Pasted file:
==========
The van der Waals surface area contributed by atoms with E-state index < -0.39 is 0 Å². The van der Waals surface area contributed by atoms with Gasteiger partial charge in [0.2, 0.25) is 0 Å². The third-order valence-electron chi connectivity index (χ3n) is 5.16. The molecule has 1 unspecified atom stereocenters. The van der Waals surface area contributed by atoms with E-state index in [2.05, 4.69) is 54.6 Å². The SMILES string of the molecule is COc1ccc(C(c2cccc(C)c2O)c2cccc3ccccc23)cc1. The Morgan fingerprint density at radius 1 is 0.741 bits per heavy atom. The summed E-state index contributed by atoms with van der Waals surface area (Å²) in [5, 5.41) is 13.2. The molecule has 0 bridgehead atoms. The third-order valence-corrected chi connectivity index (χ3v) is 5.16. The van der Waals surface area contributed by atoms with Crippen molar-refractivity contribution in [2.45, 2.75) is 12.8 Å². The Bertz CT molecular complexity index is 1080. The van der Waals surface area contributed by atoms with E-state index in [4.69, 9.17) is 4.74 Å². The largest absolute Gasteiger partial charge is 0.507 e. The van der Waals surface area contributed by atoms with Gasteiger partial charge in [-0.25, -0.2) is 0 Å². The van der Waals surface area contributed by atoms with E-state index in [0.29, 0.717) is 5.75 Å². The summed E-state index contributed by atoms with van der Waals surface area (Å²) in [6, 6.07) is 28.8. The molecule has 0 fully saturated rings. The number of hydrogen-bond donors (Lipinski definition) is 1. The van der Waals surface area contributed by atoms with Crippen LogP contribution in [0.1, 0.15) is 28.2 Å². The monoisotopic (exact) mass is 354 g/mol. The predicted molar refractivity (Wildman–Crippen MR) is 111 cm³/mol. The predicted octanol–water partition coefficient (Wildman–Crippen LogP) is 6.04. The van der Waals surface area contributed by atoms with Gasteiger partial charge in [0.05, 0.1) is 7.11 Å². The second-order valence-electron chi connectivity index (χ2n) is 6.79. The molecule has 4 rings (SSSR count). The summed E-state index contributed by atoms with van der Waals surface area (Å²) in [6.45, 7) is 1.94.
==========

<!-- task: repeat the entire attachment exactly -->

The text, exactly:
The van der Waals surface area contributed by atoms with E-state index < -0.39 is 0 Å². The van der Waals surface area contributed by atoms with Gasteiger partial charge in [0.2, 0.25) is 0 Å². The third-order valence-electron chi connectivity index (χ3n) is 5.16. The molecule has 1 unspecified atom stereocenters. The van der Waals surface area contributed by atoms with E-state index in [2.05, 4.69) is 54.6 Å². The SMILES string of the molecule is COc1ccc(C(c2cccc(C)c2O)c2cccc3ccccc23)cc1. The Morgan fingerprint density at radius 1 is 0.741 bits per heavy atom. The summed E-state index contributed by atoms with van der Waals surface area (Å²) in [5, 5.41) is 13.2. The molecule has 0 bridgehead atoms. The third-order valence-corrected chi connectivity index (χ3v) is 5.16. The van der Waals surface area contributed by atoms with Crippen molar-refractivity contribution in [2.45, 2.75) is 12.8 Å². The Bertz CT molecular complexity index is 1080. The van der Waals surface area contributed by atoms with E-state index in [4.69, 9.17) is 4.74 Å². The largest absolute Gasteiger partial charge is 0.507 e. The van der Waals surface area contributed by atoms with Gasteiger partial charge in [-0.25, -0.2) is 0 Å². The van der Waals surface area contributed by atoms with E-state index in [0.29, 0.717) is 5.75 Å². The summed E-state index contributed by atoms with van der Waals surface area (Å²) in [6, 6.07) is 28.8. The molecule has 0 fully saturated rings. The number of hydrogen-bond donors (Lipinski definition) is 1. The van der Waals surface area contributed by atoms with Crippen LogP contribution in [0.1, 0.15) is 28.2 Å². The monoisotopic (exact) mass is 354 g/mol. The predicted molar refractivity (Wildman–Crippen MR) is 111 cm³/mol. The predicted octanol–water partition coefficient (Wildman–Crippen LogP) is 6.04. The van der Waals surface area contributed by atoms with Gasteiger partial charge in [0.05, 0.1) is 7.11 Å². The second-order valence-electron chi connectivity index (χ2n) is 6.79. The molecule has 4 rings (SSSR count). The summed E-state index contributed by atoms with van der Waals surface area (Å²) in [6.45, 7) is 1.94.